Ivo Kaltchev , associate professor, and Francesca Hurst and Antoinette Velikina , doctoral students in piano performance, were quoted in a June 11 Washington Times article about teaching children how to play the piano. See the story below.

Playing on a higher scale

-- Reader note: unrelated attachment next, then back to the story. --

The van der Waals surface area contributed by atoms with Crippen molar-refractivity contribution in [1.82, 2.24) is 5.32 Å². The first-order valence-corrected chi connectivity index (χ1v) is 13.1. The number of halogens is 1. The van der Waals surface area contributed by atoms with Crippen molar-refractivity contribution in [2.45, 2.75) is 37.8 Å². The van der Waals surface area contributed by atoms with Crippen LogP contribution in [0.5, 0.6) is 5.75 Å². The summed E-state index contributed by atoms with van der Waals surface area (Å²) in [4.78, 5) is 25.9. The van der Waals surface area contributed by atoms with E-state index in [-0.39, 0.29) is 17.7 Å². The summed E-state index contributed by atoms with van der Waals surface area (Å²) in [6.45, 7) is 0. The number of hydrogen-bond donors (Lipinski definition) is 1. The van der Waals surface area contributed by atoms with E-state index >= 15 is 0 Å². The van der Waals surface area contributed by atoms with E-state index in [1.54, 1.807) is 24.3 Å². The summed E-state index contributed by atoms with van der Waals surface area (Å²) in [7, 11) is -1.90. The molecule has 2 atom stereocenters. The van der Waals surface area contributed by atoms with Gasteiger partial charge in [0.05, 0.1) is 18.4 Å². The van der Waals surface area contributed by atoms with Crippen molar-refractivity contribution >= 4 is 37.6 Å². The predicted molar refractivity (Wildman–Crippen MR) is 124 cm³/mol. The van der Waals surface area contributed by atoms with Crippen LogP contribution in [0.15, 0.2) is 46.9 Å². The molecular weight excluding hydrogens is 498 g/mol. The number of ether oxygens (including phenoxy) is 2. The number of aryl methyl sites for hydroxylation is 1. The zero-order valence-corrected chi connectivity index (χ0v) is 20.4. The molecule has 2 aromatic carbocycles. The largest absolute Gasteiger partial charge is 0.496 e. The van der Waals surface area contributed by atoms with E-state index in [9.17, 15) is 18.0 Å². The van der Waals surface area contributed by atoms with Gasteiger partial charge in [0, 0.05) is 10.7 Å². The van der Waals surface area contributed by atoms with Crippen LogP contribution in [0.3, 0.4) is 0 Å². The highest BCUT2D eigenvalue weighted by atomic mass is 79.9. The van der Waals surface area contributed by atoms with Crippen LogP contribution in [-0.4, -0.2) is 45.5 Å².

From: The Washington Times Date: June 11, 2007 Author: Jen Waters Antoinette Velikina always knew she would be a pianist. The 33-year-old from Northeast learned to play the ivory keys at age 5 while growing up in Bulgaria.Today, she is a doctoral piano student at Catholic University of America in Northeast. She also gives piano lessons at the university and at the Harmonia School of Music and Art in Oakton."It's like a sport," Ms. Velikina says. "You have to keep your muscles in shape. It requires a lot of listening to music, going to concerts, being familiar with different artists and their way of playing. If you don't like music, it's difficult to be good at the piano. If you like music, you like to spend time at it. This is what it takes to be really good."The best students usually start in their youth, area pianists and piano teachers say. However, students who learn as adults still can master the instrument.Children usually are mature enough to begin lessons at age 6, says Ivo Kaltchev, associate professor of piano in the Benjamin T. Rome School of Music at Catholic University. He has a doctorate in musical arts in piano performance.Young piano students need to be able to concentrate for at least a 30-minute lesson, he says. Otherwise, Kindermusik sessions, for children 6 months old or older, are sometimes recommended. In Kindermusik, a music class for preschoolers, students learn notes and rhythms through games.Many children start piano lessons at age 10, but it's more difficult to master the physical skills then, Mr. Kaltchev says. When children are younger, if they are shown a passage of music, they often can repeat it immediately. Playing the piano requires skills that use small muscles and bones."With adult students, when they study piano, physical motion is more difficult," Mr. Kaltchev says. "It's reverse when it comes to understanding intellectual concepts, like scales, notes and intervals."When beginning lessons, students learn to recognize notes and rhythms, he says. Students learn how to listen, how to play and how to read music. Beginners also need to learn the geography of the piano, such as the octave groups, the keys and pedals, he says."It's like learning a different language," Mr. Kaltchev says. "We also work on their ear. It involves singing, repetition of tunes and motifs. It's a very complex process."Apart from technical skill, imagination sets great pianists apart from average musicians, he says."They are telling you something," Mr. Kaltchev says. "They are touching your soul. It's like a new discovery every time. Although you've heard the piece many times, they make it very special, moving and interesting. Only people with great talent can do that."The Suzuki method of piano is another option for young beginners, says Carol Prochazka, co-chairwoman of the piano department at Peabody Preparatory in Baltimore. She holds a doctorate of musical arts in piano performance. The community school has about 2,000 students of all ages and abilities taking lessons every week. Tuition is based on a 16-week semester, averaging about $80 per hour for a lesson.Instead of reading music, the technique focuses on training the ear, Miss Prochazka says. The method usually is used only for children age 9 and younger. Sometimes teachers modify Suzuki training in combination with reading music.The independence of the piano from other instruments is something most students find attractive, she says. The piano is not a single-note instrument, so musicians can play many octaves or notes simultaneously. It is more complicated than many instruments, however, requiring the use of all 10 fingers at once."You can express yourself without words," Ms. Prochazka says. "Parents will say that when their child is upset, they will go and play the piano. You can express emotions without knowing what the emotions are."New students should try to play with other musicians as soon as possible, Ms. Prochazka says. Teachers and students might try to create an ensemble or duet. Because classical music is not part of popular culture, it's important for children to have an opportunity to be around other children who are interested in the classical piano pieces.Acquiring performing skills is another important aspect of playing the piano, says Inja Stanic, director of the International School of Music in Bethesda. The Serbian-born pianist began playing at age 7. She has a master's degree in piano performance.She always encourages her students to do recitals, such as a recent performance of 270 students in the Music Recital Hall at Montgomery College in Rockville. Weekly 30-minute lessons are $36, with monthly tuition. "This way, they can learn to share their music with other people and friends," Ms. Stanic says. "When you study music by yourself, it can sometimes be a lonely activity. By sharing, they can build self-confidence. It's kind of like public speaking. You have to have the courage to do it."Etudes, scales and other piano exercises all pay off when a musician takes the stage, she says.When playing classical music, students also learn a bit of history, says Ignacio Rodriguez of Potomac. He learned to play the piano as a child. His daughter, Alexandra, 17, has played the piano since age 4. She is a student at the International School of Music."Music is a great thing to offer everyone," Mr. Rodriguez says. "It's an experience beyond regular schooling. It's a way to express oneself, release stress and be creative. Music is very good for the development of the brain. Being a musician requires persistence and dedication."In some instances, playing the piano has been a good way to escape life's stresses, says Francesca Hurst, 28, of Annandale. She is a doctoral student in the piano performance program at Catholic University and is Mr. Kaltchev's student.She also teaches piano lessons at Catholic University and Trinity College in Northeast and instructs private students as well."When I'm playing, I forget about everything else and get absorbed in the music," Ms. Hurst says. "There are a lot of things you can find in music, like humor."